Job Skills: A Guide for Teens and Parents
Real Expectations For Today's Workforce
Just a few years ago companies provided on-the-job training for employees to perform jobs that lasted for years. However, in today’s competitive job market, jobs require more technical skills, job descriptions change frequently, occupations become obsolete, downsizing occurs, new jobs are invented, and unskilled work goes to cheap labor overseas.
Today’s employers don’t have the time or money to train and retrain new employees or to supervise every aspect of their daily job routine. Employers are looking for people with advanced skills who have the ability to learn quickly on the job and adapt as the market demands.
Career and Technical Education (CTE) provides students with technical training to prepare for a successful career. The structured training each student receives gives him or her the tools needed to be successful in a job after high school and/or further his or her post-secondary education, whether technical school, two-year college, or four-year college. Each student is encouraged to explore various areas of study and to develop the essential skills to feel competent in entering today’s competitive job market.
CTE benefits all students, providing them with essential technical skills and applied academic knowledge. CTE courses and programs introduce students to career options and assist them in making informed educational choices.
Over 131,000 students (grades 9-12) participate in CTE courses annually, encompassing:
• Economics, Entrepreneurship, and Financial Literacy
• Family and Consumer Sciences
• Health Science and Technology
• Information Technology
• Technology and Engineering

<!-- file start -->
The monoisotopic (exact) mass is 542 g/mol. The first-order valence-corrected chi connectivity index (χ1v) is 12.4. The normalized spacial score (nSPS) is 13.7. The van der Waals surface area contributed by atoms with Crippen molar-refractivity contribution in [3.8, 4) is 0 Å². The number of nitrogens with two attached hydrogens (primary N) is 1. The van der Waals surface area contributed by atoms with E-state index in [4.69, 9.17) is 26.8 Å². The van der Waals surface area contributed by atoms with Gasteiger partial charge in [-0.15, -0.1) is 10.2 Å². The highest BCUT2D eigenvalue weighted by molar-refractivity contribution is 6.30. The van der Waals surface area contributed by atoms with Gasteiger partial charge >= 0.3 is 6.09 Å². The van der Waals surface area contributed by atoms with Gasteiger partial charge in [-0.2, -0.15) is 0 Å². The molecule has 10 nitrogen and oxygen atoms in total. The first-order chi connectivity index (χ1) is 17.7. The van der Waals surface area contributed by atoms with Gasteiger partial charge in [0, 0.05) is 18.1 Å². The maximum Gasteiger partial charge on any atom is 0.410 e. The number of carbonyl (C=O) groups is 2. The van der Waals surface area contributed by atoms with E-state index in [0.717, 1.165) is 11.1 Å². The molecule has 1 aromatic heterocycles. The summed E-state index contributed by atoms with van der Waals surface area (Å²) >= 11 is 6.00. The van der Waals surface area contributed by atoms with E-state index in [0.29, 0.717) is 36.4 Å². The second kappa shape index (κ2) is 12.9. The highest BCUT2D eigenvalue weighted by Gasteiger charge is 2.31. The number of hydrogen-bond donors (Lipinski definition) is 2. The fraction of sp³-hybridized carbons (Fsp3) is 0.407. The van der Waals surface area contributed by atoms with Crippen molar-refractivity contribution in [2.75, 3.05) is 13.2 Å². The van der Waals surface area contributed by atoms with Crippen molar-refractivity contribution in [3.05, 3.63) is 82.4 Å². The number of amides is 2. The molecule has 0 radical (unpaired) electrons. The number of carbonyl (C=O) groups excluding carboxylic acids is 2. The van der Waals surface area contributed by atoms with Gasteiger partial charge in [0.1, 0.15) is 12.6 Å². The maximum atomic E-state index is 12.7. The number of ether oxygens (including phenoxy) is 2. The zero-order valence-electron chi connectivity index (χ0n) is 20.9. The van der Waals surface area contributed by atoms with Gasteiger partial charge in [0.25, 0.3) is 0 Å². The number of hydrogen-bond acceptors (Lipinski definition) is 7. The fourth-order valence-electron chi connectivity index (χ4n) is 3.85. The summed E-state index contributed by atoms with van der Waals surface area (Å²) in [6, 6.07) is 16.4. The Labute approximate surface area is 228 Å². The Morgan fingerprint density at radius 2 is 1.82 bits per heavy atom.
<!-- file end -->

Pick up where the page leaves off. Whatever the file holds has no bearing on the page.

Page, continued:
• Trade and Technical for today’s workforce.
Setting the record straight.
Misconceptions VS. Facts
All high school seniors who expect to go on to college to seek four-yeardegrees actually enroll in college and graduate.
|Most high school seniors expect to go on to college to seek four-year degrees. In Utah, 34% of the population age 25 and older hold a college degree (associates or higher).|
|In the future, most jobs will require a four-year degree.||While most jobs require some postsecondary training (about 65.8%), only 20.8% of all jobs in Utah require at least a bachelor’s degree.|
|Most high-wage jobs in the future will be in technical fields that require a college degree.||The largest and fastest-growing segment of the emerging technical workforce is jobs not requiring a four-year college degree.|
|With the sluggish economy of the past several years, few jobs will be created in Utah.||By 2010 Utah’s economy will generate over 300,000 new jobs.|
|The annual employment growth rate in Utah is stagnant.||The average annual employment growth rate for Utah between 2000 and 2010 is estimated at 2.7%.|
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